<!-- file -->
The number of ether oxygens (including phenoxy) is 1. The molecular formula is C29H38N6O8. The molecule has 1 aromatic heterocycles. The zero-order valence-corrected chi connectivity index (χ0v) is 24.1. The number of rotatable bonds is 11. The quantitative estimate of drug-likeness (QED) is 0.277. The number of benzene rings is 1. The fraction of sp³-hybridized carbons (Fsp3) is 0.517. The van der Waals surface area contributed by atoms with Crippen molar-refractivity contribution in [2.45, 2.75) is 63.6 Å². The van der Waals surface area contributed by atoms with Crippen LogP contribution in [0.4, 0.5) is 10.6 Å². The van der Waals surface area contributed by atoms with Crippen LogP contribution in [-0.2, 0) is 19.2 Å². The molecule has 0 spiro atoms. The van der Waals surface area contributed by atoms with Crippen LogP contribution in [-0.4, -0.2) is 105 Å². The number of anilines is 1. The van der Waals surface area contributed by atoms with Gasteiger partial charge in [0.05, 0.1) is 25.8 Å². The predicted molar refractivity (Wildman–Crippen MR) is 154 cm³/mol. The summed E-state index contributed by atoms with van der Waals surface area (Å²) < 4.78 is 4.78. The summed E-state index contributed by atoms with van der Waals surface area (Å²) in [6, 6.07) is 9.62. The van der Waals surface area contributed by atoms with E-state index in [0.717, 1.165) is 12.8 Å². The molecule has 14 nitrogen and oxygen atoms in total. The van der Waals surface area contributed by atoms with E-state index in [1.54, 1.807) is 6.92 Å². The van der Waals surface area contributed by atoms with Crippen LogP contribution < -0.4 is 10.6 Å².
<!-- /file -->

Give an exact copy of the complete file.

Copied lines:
The number of ether oxygens (including phenoxy) is 1. The molecular formula is C29H38N6O8. The molecule has 1 aromatic heterocycles. The zero-order valence-corrected chi connectivity index (χ0v) is 24.1. The number of rotatable bonds is 11. The quantitative estimate of drug-likeness (QED) is 0.277. The number of benzene rings is 1. The fraction of sp³-hybridized carbons (Fsp3) is 0.517. The van der Waals surface area contributed by atoms with Crippen molar-refractivity contribution in [2.45, 2.75) is 63.6 Å². The van der Waals surface area contributed by atoms with Crippen LogP contribution in [0.4, 0.5) is 10.6 Å². The van der Waals surface area contributed by atoms with Crippen LogP contribution in [-0.2, 0) is 19.2 Å². The molecule has 0 spiro atoms. The van der Waals surface area contributed by atoms with Crippen LogP contribution in [-0.4, -0.2) is 105 Å². The number of anilines is 1. The van der Waals surface area contributed by atoms with Gasteiger partial charge in [0.05, 0.1) is 25.8 Å². The predicted molar refractivity (Wildman–Crippen MR) is 154 cm³/mol. The summed E-state index contributed by atoms with van der Waals surface area (Å²) < 4.78 is 4.78. The summed E-state index contributed by atoms with van der Waals surface area (Å²) in [6, 6.07) is 9.62. The van der Waals surface area contributed by atoms with E-state index in [0.717, 1.165) is 12.8 Å². The molecule has 14 nitrogen and oxygen atoms in total. The van der Waals surface area contributed by atoms with E-state index in [1.54, 1.807) is 6.92 Å². The van der Waals surface area contributed by atoms with Crippen LogP contribution < -0.4 is 10.6 Å².